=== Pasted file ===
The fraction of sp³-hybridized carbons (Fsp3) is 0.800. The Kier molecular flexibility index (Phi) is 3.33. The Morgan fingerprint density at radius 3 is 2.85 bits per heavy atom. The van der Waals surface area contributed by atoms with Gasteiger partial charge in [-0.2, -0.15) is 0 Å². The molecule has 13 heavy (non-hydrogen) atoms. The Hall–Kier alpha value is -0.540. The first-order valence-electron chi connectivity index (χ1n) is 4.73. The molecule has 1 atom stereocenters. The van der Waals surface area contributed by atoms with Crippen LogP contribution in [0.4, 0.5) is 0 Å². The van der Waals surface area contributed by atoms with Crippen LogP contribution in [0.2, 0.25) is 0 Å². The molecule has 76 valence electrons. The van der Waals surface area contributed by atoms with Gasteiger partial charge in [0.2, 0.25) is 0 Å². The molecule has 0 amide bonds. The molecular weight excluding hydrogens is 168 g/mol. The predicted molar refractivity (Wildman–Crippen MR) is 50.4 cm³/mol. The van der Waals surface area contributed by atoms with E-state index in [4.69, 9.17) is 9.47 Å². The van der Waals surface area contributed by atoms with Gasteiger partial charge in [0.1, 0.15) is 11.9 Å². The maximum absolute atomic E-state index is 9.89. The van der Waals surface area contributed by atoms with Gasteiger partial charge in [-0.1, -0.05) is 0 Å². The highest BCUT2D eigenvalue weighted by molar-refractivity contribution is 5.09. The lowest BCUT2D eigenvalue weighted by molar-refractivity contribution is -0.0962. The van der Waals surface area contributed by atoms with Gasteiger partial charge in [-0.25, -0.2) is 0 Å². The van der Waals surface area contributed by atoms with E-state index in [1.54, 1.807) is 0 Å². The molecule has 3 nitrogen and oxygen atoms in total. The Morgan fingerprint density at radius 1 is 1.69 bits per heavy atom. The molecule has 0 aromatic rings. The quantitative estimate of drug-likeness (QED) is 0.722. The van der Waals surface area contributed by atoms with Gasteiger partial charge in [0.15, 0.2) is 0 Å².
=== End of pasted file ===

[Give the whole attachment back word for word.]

The fraction of sp³-hybridized carbons (Fsp3) is 0.800. The Kier molecular flexibility index (Phi) is 3.33. The Morgan fingerprint density at radius 3 is 2.85 bits per heavy atom. The van der Waals surface area contributed by atoms with Gasteiger partial charge in [-0.2, -0.15) is 0 Å². The molecule has 13 heavy (non-hydrogen) atoms. The Hall–Kier alpha value is -0.540. The first-order valence-electron chi connectivity index (χ1n) is 4.73. The molecule has 1 atom stereocenters. The van der Waals surface area contributed by atoms with Crippen LogP contribution in [0.4, 0.5) is 0 Å². The van der Waals surface area contributed by atoms with Crippen LogP contribution in [0.2, 0.25) is 0 Å². The molecule has 76 valence electrons. The van der Waals surface area contributed by atoms with Gasteiger partial charge in [0.2, 0.25) is 0 Å². The molecule has 0 amide bonds. The molecular weight excluding hydrogens is 168 g/mol. The predicted molar refractivity (Wildman–Crippen MR) is 50.4 cm³/mol. The van der Waals surface area contributed by atoms with E-state index in [4.69, 9.17) is 9.47 Å². The van der Waals surface area contributed by atoms with Gasteiger partial charge in [0.1, 0.15) is 11.9 Å². The maximum absolute atomic E-state index is 9.89. The van der Waals surface area contributed by atoms with Gasteiger partial charge in [-0.1, -0.05) is 0 Å². The highest BCUT2D eigenvalue weighted by molar-refractivity contribution is 5.09. The lowest BCUT2D eigenvalue weighted by molar-refractivity contribution is -0.0962. The van der Waals surface area contributed by atoms with Gasteiger partial charge in [-0.25, -0.2) is 0 Å². The van der Waals surface area contributed by atoms with E-state index in [1.54, 1.807) is 0 Å². The molecule has 3 nitrogen and oxygen atoms in total. The Morgan fingerprint density at radius 1 is 1.69 bits per heavy atom. The molecule has 0 aromatic rings. The quantitative estimate of drug-likeness (QED) is 0.722. The van der Waals surface area contributed by atoms with Gasteiger partial charge in [0.15, 0.2) is 0 Å².